42 USC § 1983

In Small v. State of New York et al, No. 12-CV-1236S, 2017 WL 1176032 (W.D.N.Y. Mar. 30, 2017), the court denied defendant’s motion for summary judgment on plaintiff’s hostile work environment claim. In sum, plaintiff, a school teacher who worked at Attica Correctional Facility, alleged that a Corrections Officer (Cuer) subjected her to unwanted romantic…

Read More Prison Teacher’s Hostile Work Environment and Retaliation Claims Continue
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Here is the recently-filed lawsuit, captioned Springs v. City of New York et al (SDNY 17-cv-00451), in which a black firefighter alleges that he endured sexual hazing and race discrimination. Among other things, plaintiff alleges that one defendant told him “I don’t like you … blacks getting on the job this way. You don’t have good…

Read More Lawsuit Alleges Sexual Hazing and Race Discrimination at NY Fire Dept.
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In order to hold an employer liable for a hostile work environment, a plaintiff needs to establish two elements: The existence of a hostile work environment (i.e., sufficiently “hostile” conduct connected a protected characteristic); and A specific basis for imputing the hostile work environment to the employer (vicarious liability). A recent case, Ward v. Shaddock, No.…

Read More Hostile Work Environment Created by Co-Worker Not Imputable to Entity Employer
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In Camarda v. City of New York et al, 15-3262-cv, 2016 WL 7234686 (2d Cir. Dec. 14, 2016) (Summary Order), the Second Circuit affirmed the summary judgment dismissal (Camarda v. City of NY, EDNY 11-cv-2629, Sept. 16, 2015 (J. Mauskoopf)) of plaintiff’s claims of sex discrimination, hostile work environment, and retaliation under 42 U.S.C. § 1983;…

Read More 2nd Circuit Explains Decision to Affirm Dismissal of Police Officer’s Sexual Harassment, Gender Discrimination, Hostile Work Environment, and Retaliation Claims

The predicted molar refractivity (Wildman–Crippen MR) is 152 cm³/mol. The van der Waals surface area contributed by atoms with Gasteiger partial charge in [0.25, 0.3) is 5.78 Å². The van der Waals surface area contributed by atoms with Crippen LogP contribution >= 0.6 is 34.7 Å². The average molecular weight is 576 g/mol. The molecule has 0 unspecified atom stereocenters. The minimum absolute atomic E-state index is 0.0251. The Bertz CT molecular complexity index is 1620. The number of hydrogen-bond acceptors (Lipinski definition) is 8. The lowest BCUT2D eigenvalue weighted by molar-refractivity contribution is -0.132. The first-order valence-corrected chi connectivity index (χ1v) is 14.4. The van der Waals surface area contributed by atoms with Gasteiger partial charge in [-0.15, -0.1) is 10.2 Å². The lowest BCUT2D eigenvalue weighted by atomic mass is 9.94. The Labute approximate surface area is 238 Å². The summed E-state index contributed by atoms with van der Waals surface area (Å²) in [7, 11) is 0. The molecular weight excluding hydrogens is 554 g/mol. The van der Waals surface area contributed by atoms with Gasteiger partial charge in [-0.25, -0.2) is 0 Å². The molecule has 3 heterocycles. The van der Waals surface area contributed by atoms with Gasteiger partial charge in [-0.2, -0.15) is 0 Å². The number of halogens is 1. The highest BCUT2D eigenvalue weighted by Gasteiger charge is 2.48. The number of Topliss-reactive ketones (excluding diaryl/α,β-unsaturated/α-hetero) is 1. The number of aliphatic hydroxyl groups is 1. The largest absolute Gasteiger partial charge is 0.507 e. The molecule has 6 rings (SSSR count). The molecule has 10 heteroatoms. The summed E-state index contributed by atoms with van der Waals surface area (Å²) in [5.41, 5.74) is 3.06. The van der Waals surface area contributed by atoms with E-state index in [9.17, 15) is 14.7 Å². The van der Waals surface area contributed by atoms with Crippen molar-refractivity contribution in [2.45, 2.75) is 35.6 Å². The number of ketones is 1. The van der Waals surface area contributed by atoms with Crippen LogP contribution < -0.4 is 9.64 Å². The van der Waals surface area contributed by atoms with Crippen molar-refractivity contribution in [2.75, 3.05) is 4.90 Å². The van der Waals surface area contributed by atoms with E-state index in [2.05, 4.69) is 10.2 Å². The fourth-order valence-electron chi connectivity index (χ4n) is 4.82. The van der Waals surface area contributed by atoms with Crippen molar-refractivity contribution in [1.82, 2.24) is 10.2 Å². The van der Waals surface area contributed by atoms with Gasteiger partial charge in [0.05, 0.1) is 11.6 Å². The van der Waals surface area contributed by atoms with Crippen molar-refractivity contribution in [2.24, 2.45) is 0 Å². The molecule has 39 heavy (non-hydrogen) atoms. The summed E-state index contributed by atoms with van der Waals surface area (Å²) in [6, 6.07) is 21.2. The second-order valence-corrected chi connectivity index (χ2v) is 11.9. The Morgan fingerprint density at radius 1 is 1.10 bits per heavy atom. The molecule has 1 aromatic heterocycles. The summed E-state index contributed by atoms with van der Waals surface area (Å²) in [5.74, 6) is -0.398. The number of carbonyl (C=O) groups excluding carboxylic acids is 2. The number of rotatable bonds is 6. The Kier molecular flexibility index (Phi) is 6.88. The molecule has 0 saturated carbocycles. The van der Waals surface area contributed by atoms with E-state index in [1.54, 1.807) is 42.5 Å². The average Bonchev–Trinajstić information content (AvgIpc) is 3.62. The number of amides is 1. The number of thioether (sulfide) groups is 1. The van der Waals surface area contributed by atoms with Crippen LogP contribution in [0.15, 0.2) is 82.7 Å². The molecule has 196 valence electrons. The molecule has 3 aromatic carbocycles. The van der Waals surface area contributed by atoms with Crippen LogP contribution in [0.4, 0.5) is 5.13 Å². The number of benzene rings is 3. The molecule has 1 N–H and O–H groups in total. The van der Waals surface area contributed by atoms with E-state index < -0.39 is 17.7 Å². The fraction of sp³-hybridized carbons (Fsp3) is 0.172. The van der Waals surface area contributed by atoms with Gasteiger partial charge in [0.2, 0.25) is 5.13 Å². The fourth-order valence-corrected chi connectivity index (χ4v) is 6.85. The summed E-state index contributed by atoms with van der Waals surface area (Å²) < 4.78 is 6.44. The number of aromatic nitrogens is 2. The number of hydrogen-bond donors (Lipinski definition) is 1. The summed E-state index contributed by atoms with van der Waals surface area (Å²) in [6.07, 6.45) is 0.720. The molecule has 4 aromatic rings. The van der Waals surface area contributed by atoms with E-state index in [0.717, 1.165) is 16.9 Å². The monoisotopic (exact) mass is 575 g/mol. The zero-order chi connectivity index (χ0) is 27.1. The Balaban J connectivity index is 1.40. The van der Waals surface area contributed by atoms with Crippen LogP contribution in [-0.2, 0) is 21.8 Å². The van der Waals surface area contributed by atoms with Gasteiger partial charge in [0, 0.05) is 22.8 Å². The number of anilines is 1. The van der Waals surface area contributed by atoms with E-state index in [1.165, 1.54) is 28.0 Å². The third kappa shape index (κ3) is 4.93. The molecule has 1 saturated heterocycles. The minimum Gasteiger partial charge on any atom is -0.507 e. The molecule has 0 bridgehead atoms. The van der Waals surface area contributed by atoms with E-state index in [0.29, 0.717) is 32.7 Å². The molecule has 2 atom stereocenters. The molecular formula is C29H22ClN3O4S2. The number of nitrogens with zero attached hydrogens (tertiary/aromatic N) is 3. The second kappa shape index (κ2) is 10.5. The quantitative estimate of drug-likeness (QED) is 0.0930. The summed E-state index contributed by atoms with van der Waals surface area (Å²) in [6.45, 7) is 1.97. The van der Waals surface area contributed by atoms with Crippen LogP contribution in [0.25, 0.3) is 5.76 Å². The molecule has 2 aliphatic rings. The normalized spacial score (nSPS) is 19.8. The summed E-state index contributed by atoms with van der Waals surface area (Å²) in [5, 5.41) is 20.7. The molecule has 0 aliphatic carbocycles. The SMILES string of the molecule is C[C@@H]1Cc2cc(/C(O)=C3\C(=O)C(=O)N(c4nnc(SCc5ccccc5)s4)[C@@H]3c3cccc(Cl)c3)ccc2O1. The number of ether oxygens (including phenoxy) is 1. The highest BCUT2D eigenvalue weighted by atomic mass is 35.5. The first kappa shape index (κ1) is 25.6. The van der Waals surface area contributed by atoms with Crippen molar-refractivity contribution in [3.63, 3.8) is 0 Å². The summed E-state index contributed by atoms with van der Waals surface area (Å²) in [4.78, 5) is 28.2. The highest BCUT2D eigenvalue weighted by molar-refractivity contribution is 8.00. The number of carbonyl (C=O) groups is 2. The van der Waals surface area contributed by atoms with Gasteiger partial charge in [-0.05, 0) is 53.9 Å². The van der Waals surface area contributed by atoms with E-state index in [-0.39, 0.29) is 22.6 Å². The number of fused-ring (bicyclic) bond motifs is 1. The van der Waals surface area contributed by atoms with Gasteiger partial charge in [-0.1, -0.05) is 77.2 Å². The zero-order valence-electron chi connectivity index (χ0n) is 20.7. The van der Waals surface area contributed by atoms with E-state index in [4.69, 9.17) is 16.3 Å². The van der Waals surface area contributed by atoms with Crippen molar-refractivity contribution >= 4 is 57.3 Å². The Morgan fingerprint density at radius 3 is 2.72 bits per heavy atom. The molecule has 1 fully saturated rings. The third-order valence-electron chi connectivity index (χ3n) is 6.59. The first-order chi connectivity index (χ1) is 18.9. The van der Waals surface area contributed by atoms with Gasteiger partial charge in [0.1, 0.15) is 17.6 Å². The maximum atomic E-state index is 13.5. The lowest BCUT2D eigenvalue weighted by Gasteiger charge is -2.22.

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In Romero v. City of N.Y., No. 16 CIV. 4157 (BMC), 2016 WL 6155935 (E.D.N.Y. Oct. 21, 2016), Eastern District of New York Judge Cogan dismissed the race discrimination claims of plaintiff, a firefighter, for various reasons, including under Fed. R. Civ. P. 12(b)(6) because they did not plausibly allege discrimination. From the decision: As…

Read More “Serpico” Reference is an Insufficient Stand-In For Facts; FDNY Plaintiff’s Race Discrimination Complaint Dismissed For Failure to State a Claim
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In Richardson-Holness v. Alexander, No. 13-CV-2761 (NG), 2016 WL 4027978 (E.D.N.Y. July 26, 2016), the court denied in part defendant’s motion for summary judgment on plaintiff’s quid pro quo sexual harassment claim (with respect to certain alleged actions) and her hostile work environment claim. In sum, plaintiff (a probationary teacher) alleged “that defendant Michael A.…

Read More NYC Public School Teacher’s Quid Pro Quo Sexual Harassment and Hostile Work Environment Claims Survive Summary Judgment
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A recent Manhattan federal lawsuit, An v. City of New York, SDNY 16-cv-05381, challeng[es] the constitutionality of the New York City Police Department’s [] widespread practice and custom of interfering with and deterring the exercise of the First Amendment right of individuals to film, photograph, videotape, or otherwise record[] NYPD officers performing their official duties in public…

Read More First Amendment Lawsuit Challenges NYPD Retaliation for Recording Officers
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In Edwards v. Khalil, No. 12 CIV. 8442 (JCM), 2016 WL 1312149 (S.D.N.Y. Mar. 31, 2016), the court held (among other things) that plaintiff (a female police officer) presented enough evidence to survive summary judgment on her claims of gender discrimination under Title VII and 42 U.S.C. § 1983. From the decision: On the basis…

Read More Title VII Gender Discrimination Claim Survives Summary Judgment; Plaintiff Presented Evidence That Female Plaintiff Was Disciplined More Harshly Than Similarly-Situated Male Workers
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In Heffernan v. City of Paterson, No. 14-1280 (decided April 26, 2016), the U.S. Supreme Court reversed a circuit court decision that affirmed the dismissal of a police officer’s First Amendment retaliation case arising from his punishment for engaging in what was (incorrectly) perceived as protected political activity. Justice Breyer authored the opinion; Justices Thomas…

Read More SCOTUS Holds That First Amendment Retaliation Case May Continue, Despite Employer’s Incorrect Belief that Employee Engaged in Protected Political Activity
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In Day v. City of New York, No. 15CV04399, 2016 WL 1171584 (S.D.N.Y. Mar. 22, 2016), the court adopted the Magistrate Judge’s Report & Recommendation as to plaintiff’s discrimination and retaliation claims under Title VII, the NYS Human Rights Law, and the NYC Human Rights Law. In brief, the plaintiff (a male grand jury stenographer…

Read More NYC Human Rights Law Discrimination Claim, Based on Alleged Different Treatment of Reciprocal Male/Female Employee Harassment Allegations, Continues
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